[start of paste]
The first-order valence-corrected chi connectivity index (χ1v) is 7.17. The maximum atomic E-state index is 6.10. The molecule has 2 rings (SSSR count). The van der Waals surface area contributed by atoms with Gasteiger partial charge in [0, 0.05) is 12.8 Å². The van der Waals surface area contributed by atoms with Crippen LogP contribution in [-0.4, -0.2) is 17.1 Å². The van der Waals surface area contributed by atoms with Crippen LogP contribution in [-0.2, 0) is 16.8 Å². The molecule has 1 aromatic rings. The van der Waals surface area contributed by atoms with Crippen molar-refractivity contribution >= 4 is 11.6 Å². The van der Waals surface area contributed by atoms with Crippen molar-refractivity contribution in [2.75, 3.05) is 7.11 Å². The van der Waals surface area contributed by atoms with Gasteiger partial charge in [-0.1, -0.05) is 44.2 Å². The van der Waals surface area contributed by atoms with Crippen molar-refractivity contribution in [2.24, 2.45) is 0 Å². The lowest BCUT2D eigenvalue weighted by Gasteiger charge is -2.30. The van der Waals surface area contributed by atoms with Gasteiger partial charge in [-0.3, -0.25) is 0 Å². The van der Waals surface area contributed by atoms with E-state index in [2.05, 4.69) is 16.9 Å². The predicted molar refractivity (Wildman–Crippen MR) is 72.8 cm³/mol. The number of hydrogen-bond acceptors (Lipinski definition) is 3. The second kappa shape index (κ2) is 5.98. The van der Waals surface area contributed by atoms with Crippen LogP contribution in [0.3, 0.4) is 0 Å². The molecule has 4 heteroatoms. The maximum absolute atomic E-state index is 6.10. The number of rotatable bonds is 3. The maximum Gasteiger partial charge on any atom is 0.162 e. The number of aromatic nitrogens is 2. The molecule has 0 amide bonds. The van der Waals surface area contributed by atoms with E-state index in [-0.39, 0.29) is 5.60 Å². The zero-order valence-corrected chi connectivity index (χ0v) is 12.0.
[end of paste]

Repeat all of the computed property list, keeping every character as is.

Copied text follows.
The first-order valence-corrected chi connectivity index (χ1v) is 7.17. The maximum atomic E-state index is 6.10. The molecule has 2 rings (SSSR count). The van der Waals surface area contributed by atoms with Gasteiger partial charge in [0, 0.05) is 12.8 Å². The van der Waals surface area contributed by atoms with Crippen LogP contribution in [-0.4, -0.2) is 17.1 Å². The van der Waals surface area contributed by atoms with Crippen LogP contribution in [-0.2, 0) is 16.8 Å². The molecule has 1 aromatic rings. The van der Waals surface area contributed by atoms with Crippen molar-refractivity contribution >= 4 is 11.6 Å². The van der Waals surface area contributed by atoms with Crippen molar-refractivity contribution in [2.75, 3.05) is 7.11 Å². The van der Waals surface area contributed by atoms with Gasteiger partial charge in [-0.1, -0.05) is 44.2 Å². The van der Waals surface area contributed by atoms with Crippen molar-refractivity contribution in [2.24, 2.45) is 0 Å². The lowest BCUT2D eigenvalue weighted by Gasteiger charge is -2.30. The van der Waals surface area contributed by atoms with Gasteiger partial charge in [-0.3, -0.25) is 0 Å². The van der Waals surface area contributed by atoms with E-state index in [2.05, 4.69) is 16.9 Å². The predicted molar refractivity (Wildman–Crippen MR) is 72.8 cm³/mol. The number of hydrogen-bond acceptors (Lipinski definition) is 3. The second kappa shape index (κ2) is 5.98. The van der Waals surface area contributed by atoms with Crippen LogP contribution in [0.3, 0.4) is 0 Å². The molecule has 4 heteroatoms. The maximum absolute atomic E-state index is 6.10. The number of rotatable bonds is 3. The maximum Gasteiger partial charge on any atom is 0.162 e. The number of aromatic nitrogens is 2. The molecule has 0 amide bonds. The van der Waals surface area contributed by atoms with E-state index in [-0.39, 0.29) is 5.60 Å². The zero-order valence-corrected chi connectivity index (χ0v) is 12.0.